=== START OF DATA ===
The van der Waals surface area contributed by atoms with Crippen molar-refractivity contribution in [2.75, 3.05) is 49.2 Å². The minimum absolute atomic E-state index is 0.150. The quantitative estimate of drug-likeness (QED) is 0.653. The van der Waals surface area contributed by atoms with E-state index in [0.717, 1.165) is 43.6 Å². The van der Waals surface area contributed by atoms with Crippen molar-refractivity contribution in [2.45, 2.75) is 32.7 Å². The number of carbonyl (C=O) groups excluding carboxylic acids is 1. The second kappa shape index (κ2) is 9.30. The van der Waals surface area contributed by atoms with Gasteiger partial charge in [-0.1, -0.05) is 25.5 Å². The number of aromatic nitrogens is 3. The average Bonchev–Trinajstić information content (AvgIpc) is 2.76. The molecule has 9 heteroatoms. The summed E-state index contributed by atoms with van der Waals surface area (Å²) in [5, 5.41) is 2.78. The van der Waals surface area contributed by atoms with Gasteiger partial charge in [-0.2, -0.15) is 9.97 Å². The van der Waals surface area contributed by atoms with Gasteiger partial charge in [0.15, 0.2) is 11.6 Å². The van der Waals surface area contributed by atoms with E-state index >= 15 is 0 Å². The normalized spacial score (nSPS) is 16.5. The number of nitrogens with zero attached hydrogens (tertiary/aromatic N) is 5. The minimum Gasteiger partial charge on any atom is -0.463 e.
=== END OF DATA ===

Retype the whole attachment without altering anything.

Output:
The van der Waals surface area contributed by atoms with Crippen molar-refractivity contribution in [2.75, 3.05) is 49.2 Å². The minimum absolute atomic E-state index is 0.150. The quantitative estimate of drug-likeness (QED) is 0.653. The van der Waals surface area contributed by atoms with E-state index in [0.717, 1.165) is 43.6 Å². The van der Waals surface area contributed by atoms with Crippen molar-refractivity contribution in [2.45, 2.75) is 32.7 Å². The number of carbonyl (C=O) groups excluding carboxylic acids is 1. The second kappa shape index (κ2) is 9.30. The van der Waals surface area contributed by atoms with Gasteiger partial charge in [-0.1, -0.05) is 25.5 Å². The number of aromatic nitrogens is 3. The average Bonchev–Trinajstić information content (AvgIpc) is 2.76. The molecule has 9 heteroatoms. The summed E-state index contributed by atoms with van der Waals surface area (Å²) in [5, 5.41) is 2.78. The van der Waals surface area contributed by atoms with Gasteiger partial charge in [-0.2, -0.15) is 9.97 Å². The van der Waals surface area contributed by atoms with Gasteiger partial charge in [0.15, 0.2) is 11.6 Å². The van der Waals surface area contributed by atoms with E-state index >= 15 is 0 Å². The normalized spacial score (nSPS) is 16.5. The number of nitrogens with zero attached hydrogens (tertiary/aromatic N) is 5. The minimum Gasteiger partial charge on any atom is -0.463 e.